|WikiProject Physics||(Rated C-class, Low-importance)|
Isn't the right side the negative of the total power done by the electric field? Not work... --Bmk 15:01, 25 July 2006 (UTC)
Oh, and isn't it actually power per unit volume? --Bmk 15:02, 25 July 2006 (UTC)
- Yes. Fixed now. JRSpriggs 05:30, 26 July 2006 (UTC)
Hello, this statement is totally wrong : "Poynting's theorem takes into account the case when the electric and magnetic fields are coupled – static or stationary electric and magnetic fields are not coupled. In other words, Poynting theorem is valid only in electrodynamics." take a look at the feynman course. Wwe can define a poynting vector for a single particle with constant velocity, all the discussiàon bout electrodynamic momentum talks about that. — Preceding unsigned comment added by 18.104.22.168 (talk) 09:34, 24 June 2011 (UTC)
Where is E × B ?
Near the bottom the article says "Instead of the flux vector E × B as above ...". Where does E × B appear above? (I was hoping to be able to refer to it.) Vaughan Pratt (talk) 02:41, 10 January 2014 (UTC)
Cumbersome derivation in "Derivation" section
The derivation in the section entitled "Derivation" could be done simply by differentiation. Going back and forth between the integral statements and the pointwise statements (several times!) is a red herring. It subjects the reader to a pedagogical rehash of the geometric justification for the divergence theorem, whether he wants it or not.
Inconsistencies throughout article
(1) The article defines the Poynting vector S to be "the energy flux vector", rather than giving a specific formula. That is fine. But the definition is not made "out loud", but only implicitly -- one is forced to infer it from the proof of Poynting's theorem. That is not so good.
(2) The main problem I have with this article: it goes back and forth several times between S = E x B and S = E x H, between J and J_f, and between a vacuum and a medium.
For example, early in the article we hear about "free" current, but then we switch to just E and B, then suddenly we have constitutive relations, but they are merely the constitutive relations of empty space. Then we proceed to derive (to prove) that S = E x H. Then we're told that we really did S = E x B (!!!). This does not match the S = E x H definition given under Poynting vector.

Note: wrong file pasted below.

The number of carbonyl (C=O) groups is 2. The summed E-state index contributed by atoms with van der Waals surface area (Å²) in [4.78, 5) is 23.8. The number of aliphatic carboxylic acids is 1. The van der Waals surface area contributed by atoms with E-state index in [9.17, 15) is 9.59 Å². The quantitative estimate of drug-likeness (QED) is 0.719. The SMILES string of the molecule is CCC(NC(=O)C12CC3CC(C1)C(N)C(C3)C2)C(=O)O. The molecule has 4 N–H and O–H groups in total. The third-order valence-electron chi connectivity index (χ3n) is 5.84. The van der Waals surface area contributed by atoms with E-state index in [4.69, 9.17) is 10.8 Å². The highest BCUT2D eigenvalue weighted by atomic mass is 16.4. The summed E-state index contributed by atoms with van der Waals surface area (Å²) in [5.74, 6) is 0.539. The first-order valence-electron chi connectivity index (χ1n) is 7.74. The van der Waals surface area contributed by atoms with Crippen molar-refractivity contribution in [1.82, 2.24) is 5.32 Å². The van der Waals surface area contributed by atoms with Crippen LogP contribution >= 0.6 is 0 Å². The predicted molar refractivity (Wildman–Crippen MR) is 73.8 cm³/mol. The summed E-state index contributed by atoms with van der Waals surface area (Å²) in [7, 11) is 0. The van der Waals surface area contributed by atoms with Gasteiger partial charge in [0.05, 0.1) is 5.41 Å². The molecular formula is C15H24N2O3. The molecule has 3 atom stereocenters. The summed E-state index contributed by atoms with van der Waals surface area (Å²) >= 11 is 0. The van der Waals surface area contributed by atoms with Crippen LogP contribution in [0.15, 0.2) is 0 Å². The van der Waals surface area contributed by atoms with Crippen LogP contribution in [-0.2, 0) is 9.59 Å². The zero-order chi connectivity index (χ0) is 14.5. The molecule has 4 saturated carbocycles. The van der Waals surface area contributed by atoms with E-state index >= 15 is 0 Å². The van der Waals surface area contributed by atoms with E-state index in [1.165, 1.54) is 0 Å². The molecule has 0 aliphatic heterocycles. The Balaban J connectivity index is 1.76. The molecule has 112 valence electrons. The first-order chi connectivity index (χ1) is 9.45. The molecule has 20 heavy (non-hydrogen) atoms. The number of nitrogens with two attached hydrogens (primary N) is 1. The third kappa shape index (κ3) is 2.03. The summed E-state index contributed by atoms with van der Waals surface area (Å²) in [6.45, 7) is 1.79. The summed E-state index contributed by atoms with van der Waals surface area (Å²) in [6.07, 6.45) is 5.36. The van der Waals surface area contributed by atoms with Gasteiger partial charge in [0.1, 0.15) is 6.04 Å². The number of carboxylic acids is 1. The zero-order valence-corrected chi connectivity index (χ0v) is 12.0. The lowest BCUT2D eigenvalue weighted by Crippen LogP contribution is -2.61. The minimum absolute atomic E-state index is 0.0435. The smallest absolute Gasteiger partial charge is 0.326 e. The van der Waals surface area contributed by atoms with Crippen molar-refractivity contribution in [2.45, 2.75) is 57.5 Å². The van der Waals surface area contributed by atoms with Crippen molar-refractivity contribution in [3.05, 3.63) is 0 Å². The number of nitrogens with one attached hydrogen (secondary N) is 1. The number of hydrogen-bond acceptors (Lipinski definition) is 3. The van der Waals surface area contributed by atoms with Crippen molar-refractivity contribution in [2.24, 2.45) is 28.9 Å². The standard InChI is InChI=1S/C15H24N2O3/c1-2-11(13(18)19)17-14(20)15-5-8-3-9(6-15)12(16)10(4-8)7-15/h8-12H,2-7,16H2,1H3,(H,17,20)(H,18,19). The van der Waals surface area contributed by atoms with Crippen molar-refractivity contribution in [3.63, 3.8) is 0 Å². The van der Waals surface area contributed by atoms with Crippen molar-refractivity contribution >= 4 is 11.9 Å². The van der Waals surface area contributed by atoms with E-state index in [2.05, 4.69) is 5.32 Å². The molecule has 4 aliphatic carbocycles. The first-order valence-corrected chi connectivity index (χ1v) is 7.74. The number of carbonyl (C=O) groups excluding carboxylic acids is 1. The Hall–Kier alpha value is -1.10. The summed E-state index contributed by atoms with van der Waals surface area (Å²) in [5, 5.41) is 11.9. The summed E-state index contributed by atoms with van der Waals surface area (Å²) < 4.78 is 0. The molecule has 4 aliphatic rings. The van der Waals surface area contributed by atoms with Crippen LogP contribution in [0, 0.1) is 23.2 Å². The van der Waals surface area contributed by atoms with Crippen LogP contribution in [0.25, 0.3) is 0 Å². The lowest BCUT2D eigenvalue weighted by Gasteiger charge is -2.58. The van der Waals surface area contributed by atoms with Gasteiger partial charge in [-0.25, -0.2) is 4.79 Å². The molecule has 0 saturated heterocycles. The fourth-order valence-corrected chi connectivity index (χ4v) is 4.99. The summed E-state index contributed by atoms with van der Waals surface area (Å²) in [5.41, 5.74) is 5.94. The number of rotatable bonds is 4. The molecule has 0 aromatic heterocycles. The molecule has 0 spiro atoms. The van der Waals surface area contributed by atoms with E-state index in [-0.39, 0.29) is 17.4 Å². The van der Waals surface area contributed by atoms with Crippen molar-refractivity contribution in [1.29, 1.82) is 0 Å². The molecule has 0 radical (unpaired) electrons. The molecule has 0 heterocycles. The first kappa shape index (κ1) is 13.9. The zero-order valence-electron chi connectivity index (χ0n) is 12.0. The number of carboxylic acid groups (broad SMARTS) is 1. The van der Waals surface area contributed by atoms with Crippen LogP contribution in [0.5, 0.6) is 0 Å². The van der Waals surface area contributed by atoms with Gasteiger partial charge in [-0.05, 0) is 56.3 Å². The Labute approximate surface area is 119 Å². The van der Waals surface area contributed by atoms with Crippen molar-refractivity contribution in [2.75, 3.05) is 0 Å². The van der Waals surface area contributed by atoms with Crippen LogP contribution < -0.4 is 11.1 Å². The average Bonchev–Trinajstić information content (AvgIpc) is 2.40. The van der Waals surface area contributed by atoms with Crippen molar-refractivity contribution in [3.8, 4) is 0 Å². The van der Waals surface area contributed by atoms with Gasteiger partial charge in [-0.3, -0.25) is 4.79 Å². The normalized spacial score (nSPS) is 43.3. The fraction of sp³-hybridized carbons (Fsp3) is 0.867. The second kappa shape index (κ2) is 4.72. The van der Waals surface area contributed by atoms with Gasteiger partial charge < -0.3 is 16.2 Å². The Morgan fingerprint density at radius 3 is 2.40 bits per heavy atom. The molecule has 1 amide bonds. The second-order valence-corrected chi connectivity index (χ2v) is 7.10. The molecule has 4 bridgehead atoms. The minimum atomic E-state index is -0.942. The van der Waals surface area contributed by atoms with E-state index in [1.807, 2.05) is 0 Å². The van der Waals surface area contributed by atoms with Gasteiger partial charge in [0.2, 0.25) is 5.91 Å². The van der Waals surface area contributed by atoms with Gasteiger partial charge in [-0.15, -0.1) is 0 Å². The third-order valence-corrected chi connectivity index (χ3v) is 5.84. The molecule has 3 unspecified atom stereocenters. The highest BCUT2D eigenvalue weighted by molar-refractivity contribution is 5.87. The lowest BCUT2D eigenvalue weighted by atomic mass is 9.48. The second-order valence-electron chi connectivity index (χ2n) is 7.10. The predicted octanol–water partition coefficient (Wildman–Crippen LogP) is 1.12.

What is the correct setting for proving the theorem? Do I need to consult a medium, or decide in a vacuum?
(3) At the end we are told that we could have gotten S = E x H, S = D x B, or even S = D x H, and that the content of Poynting's theorem is different depending on what we got. In the words of the text:
It is possible to derive alternative versions of Poynting's theorem. Instead of the flux vector E × B as above, it is possible to follow the same style of derivation, but instead choose the Abraham form E × H, the Minkowski form D × B, or perhaps D × H.
The Poynting theorem we proved here was established independently of these conclusions. It made no commitment as to whether S = E x B or S = E x H. How can the theorem have different versions depending on the formula we later discover for S? Is Poynting's theorem the "continuity"-type statement
where S is defined to be the energy flux, or is it the conclusion S = E x B, where S is defined to be the energy flux? Or is it the formula that's obtained by substituting E x B for S in the boxed formula?
Are the hypotheses or definitions different, to get different theorems? In that case, what are these variable hypotheses?
Why don't we get S = E x H, like in the article Poynting vector? Or do we?
It seems that the definitions and background assumptions are constantly oscillating back and forth in this article.
- Pretty devastating takedown, if I say so myself. Is there such a thing as a C-class article? 22.214.171.124 (talk) 20:47, 15 October 2015 (UTC)